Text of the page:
One of the hardest things about being an indie author is learning the business side of writing. You can be the best writer in the world, but if you can’t figure out a way to sell books and maintain those sales, then it’s going to be really hard to turn your talent into a career.
I’ve been published for just over four years now. I have over twenty books under my belt and I still have so much to learn. Over the past few months, I’ve set aside some time to really get my head around the business side of writing. I’ve somehow managed to wing it this far, but 2015 was a rough year for sales and I need to up my game.
So, this month, I decided to take the time to write up a proper business plan. I have found the task challenging, but also insightful. I hope it will keep me on track as I attempt to make 2016 my best year yet.
I based my business plan on three blog posts I read by a best-selling indie author, Denise Grover Swank. She was kind enough to break down her business plan into three helpful articles and I followed each step, creating a Melissa Pearl business plan.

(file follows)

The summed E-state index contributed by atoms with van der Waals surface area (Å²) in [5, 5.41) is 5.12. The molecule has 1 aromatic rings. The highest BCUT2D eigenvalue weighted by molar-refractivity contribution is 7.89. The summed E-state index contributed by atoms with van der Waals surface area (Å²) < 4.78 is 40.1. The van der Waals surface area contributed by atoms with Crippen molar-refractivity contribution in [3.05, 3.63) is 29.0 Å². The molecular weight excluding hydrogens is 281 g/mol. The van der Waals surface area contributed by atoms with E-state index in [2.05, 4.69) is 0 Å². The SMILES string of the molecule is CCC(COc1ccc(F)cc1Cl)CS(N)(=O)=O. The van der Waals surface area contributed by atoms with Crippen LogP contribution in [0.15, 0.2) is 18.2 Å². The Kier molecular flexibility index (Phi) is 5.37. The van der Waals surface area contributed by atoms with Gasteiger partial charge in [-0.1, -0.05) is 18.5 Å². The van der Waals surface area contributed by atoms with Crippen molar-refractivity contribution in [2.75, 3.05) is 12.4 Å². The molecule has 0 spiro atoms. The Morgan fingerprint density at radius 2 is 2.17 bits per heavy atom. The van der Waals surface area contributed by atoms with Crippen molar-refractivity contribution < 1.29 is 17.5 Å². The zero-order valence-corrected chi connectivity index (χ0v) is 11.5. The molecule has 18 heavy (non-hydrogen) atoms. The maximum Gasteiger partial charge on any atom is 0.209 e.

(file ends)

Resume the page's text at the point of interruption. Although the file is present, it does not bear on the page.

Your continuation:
I’m really excited to see how this will impact my year. Will it make a difference? Will I be more successful because I have a well thought-out plan? I guess that will remain to be seen. All I know for sure is that doing this task has taught me so much and really made me think about what I want to achieve as an author, and the steps I need to take.
Having to really think about each part of the business plan forced me to consider exactly who my target audience is, who I can specifically advertise to when I’m trying to push my new releases. It helped me to think more precisely about my budget and what I should be allocating for the business side of things (not just editors and cover designers), plus what I hope to earn. I was able to sit back and tweak my budget so that I’m spending sensible amounts on the things that work and not wasting money on marketing tricks that don’t. My financial predictions helped me figure out the kind of profit I might make and I know which months I can spend a little more and which months I need to restrict my expenditures. I mapped out a really specific release schedule spanning all of 2016. I know exactly what I’m publishing this year and what steps I need to take to reach my deadlines on time. So far, I’m on track.
Now, you never know what life is going to throw at you. My writing schedule and financial plan may end up looking nothing like the original by the end of the year, but it has been great to plan ahead, set some specific goals and see what I can achieve.